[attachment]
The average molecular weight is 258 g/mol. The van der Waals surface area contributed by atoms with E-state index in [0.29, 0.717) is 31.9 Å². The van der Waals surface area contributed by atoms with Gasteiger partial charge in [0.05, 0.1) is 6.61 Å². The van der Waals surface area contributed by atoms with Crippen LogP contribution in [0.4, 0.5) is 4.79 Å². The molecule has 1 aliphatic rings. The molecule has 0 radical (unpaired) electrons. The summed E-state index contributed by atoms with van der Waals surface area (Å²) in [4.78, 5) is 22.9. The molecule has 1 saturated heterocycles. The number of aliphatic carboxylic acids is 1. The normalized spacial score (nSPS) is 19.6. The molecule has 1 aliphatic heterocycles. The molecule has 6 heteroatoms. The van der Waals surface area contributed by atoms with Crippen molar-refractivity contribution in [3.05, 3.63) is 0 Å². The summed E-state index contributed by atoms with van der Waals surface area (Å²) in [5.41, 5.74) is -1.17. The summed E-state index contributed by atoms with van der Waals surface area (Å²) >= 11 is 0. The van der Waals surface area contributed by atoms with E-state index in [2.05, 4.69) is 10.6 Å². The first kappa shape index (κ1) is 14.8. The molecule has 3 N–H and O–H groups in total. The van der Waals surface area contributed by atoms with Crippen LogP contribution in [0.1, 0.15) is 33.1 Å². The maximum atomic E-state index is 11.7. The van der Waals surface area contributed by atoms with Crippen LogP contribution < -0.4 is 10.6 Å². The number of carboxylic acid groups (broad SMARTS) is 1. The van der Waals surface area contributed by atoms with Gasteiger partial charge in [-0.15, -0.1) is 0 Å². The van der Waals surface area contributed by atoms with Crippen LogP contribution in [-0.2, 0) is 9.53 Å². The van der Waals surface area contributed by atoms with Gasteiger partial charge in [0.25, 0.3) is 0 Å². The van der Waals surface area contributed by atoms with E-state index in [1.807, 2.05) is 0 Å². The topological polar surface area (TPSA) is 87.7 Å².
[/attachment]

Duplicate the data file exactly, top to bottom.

The average molecular weight is 258 g/mol. The van der Waals surface area contributed by atoms with E-state index in [0.29, 0.717) is 31.9 Å². The van der Waals surface area contributed by atoms with Gasteiger partial charge in [0.05, 0.1) is 6.61 Å². The van der Waals surface area contributed by atoms with Crippen LogP contribution in [0.4, 0.5) is 4.79 Å². The molecule has 1 aliphatic rings. The molecule has 0 radical (unpaired) electrons. The summed E-state index contributed by atoms with van der Waals surface area (Å²) in [4.78, 5) is 22.9. The molecule has 1 saturated heterocycles. The number of aliphatic carboxylic acids is 1. The normalized spacial score (nSPS) is 19.6. The molecule has 1 aliphatic heterocycles. The molecule has 6 heteroatoms. The van der Waals surface area contributed by atoms with Crippen molar-refractivity contribution in [3.05, 3.63) is 0 Å². The summed E-state index contributed by atoms with van der Waals surface area (Å²) in [5.41, 5.74) is -1.17. The summed E-state index contributed by atoms with van der Waals surface area (Å²) >= 11 is 0. The van der Waals surface area contributed by atoms with E-state index in [2.05, 4.69) is 10.6 Å². The first kappa shape index (κ1) is 14.8. The molecule has 3 N–H and O–H groups in total. The van der Waals surface area contributed by atoms with Crippen LogP contribution in [0.1, 0.15) is 33.1 Å². The maximum atomic E-state index is 11.7. The van der Waals surface area contributed by atoms with Crippen LogP contribution < -0.4 is 10.6 Å². The number of carboxylic acid groups (broad SMARTS) is 1. The van der Waals surface area contributed by atoms with Gasteiger partial charge in [-0.15, -0.1) is 0 Å². The van der Waals surface area contributed by atoms with Crippen LogP contribution in [-0.2, 0) is 9.53 Å². The van der Waals surface area contributed by atoms with Gasteiger partial charge in [0.25, 0.3) is 0 Å². The van der Waals surface area contributed by atoms with E-state index in [1.807, 2.05) is 0 Å². The topological polar surface area (TPSA) is 87.7 Å².